“May it be my last,” said Helen, weeping anew, “if the gods have more sorrows in store for a hapless innocent.”
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“Innocent,” repeated Theonoe, doubtfully, and as Helen flashed an indignant look upon her, she continued: “Be not offended; remember that the high gods judge not as men judge, by the outward act, but search the thoughts and intents of the heart. If you would understand their dealings with you, ask yourself this — did you not lend willing ear to that courtly stranger prince who tempted you to fly with him to his gorgeous East?”
A lovely blush glowed on Helen’s cheek. “I may have listened,” she murmured, “but I told Paris I never would consent.”
“And yet,” persisted her questioner, “when you stole out before daybreak to meet him in your garden of roses, you knew he had prepared for your flight together that same hour?”
“I went to bid him farewell to say I could not go with him,” faltered Helen; “and —ah, Theonoe, do you know this too?— it was not Paris who met me in the dim dawn, who threw his arms about me ere I could speak! It was a stranger, a shepherd lad. He laughed at my cry of terror — and I swooned, and knew nothing more until I found myself — here.”
“It was the divine shepherd, Hermes,” said Theonoe, “the herald and messenger of Zeus. I was a child then, but the gift had begun to come to me, and in a dream by night it was revealed to me who the wondrous lady was that my father found asleep on the seashore, and why she had been sent into his keeping.”
“Oh, that he were alive to guard me still,” cried Helen, “in him I too lost a father — the kindest, the most revered! But you, Theonoe — you have said it — you will still befriend me, aid me, for his sake?”
“To the utmost of my power,” replied the princess, gravely. “It concerns the honor of his unsullied name that the pledge entrusted to him should be restored safely to its rightful owner.”
“And is there still hope for that?” asked Helen earnestly. “When we heard the Greek host was beleaguering Troy, I asked you why the Trojans did not declare they had never seen me, but you only smiled and shook your head; so I thought, ‘No doubt Menelaus does not believe them, but when the city falls he will find they spoke truly.’ But now it is taken and he is deluded by some wicked witch, as it seems the Trojans were. Is it not so, Theonoe? Is she not one of those baleful sorceresses that can take what shape they will?”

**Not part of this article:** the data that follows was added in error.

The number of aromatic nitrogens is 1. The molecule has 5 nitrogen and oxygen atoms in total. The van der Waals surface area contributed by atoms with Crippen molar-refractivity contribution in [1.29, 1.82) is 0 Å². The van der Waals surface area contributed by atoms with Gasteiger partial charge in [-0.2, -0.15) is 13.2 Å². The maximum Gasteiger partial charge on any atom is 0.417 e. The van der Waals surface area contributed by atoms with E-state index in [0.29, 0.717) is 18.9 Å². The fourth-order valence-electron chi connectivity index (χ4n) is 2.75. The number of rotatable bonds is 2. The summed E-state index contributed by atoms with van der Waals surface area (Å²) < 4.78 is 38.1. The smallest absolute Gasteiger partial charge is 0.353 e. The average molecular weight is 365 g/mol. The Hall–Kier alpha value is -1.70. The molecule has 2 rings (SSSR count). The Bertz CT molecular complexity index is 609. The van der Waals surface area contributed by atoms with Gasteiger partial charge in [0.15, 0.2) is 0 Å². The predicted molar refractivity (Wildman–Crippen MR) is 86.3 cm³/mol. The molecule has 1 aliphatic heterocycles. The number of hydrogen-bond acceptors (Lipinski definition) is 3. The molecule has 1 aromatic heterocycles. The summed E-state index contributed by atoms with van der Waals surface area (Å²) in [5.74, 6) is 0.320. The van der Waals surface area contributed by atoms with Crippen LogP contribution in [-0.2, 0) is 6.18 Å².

“It is not by enchantment, but of her own nature,” answered Theonoe, “that she wears your likeness, for soul makes the body, Helen, and she is your soul’s double, part of your own self.”
“Part of myself!” cried Helen, amazedly. “What can you mean? What part?”
“The part that listened to Paris,” replied Theonoe, “even while something else in you revolted from the thought of treason to your wedded lord. You do not yet understand, but hearken, and I will make all plain. Not your soul only, but every human soul has a shadowy double, which we Egyptians call the Ka. The soul alone is immortal, for that alone is from the gods; yet the Ka dies not with the body, and while the body still lives it has power to quit it, coming and going as it lists. It is the Ka we see when in dreams or waking visions the forms of the absent or the dead appear to us. Earthly passions and desires belong to the Ka; the soul knows them not, being divine, but oftentimes it is overcome and led astray by its mortal yoke fellow, which it ought to govern and subdue. And for this, Helen, the soul must render account when it is called at last before its judges.”
The Egyptian uttered these words in a low and solemn voice and remained silent. Helen regarded her with a troubled, awestruck countenance. “I see, now,” she whispered, “Zeus sent me here to save me from my other self. And that went with Paris to Troy. But how could a shadowy thing be taken for a living woman — even by — my husband?”
“With the gods, all things are possible,” answered Theonoe.
“Then he will never know — never seek for me,” said Helen wildly. “Oh, I am lost indeed! This evil thing——”
“Not evil,” interrupted the princess, “but of the earth, earthy. Only the soul is good or evil, since it can choose to do right or wrong; the Ka cannot choose; it must follow pleasure blindly, like the beasts that perish.”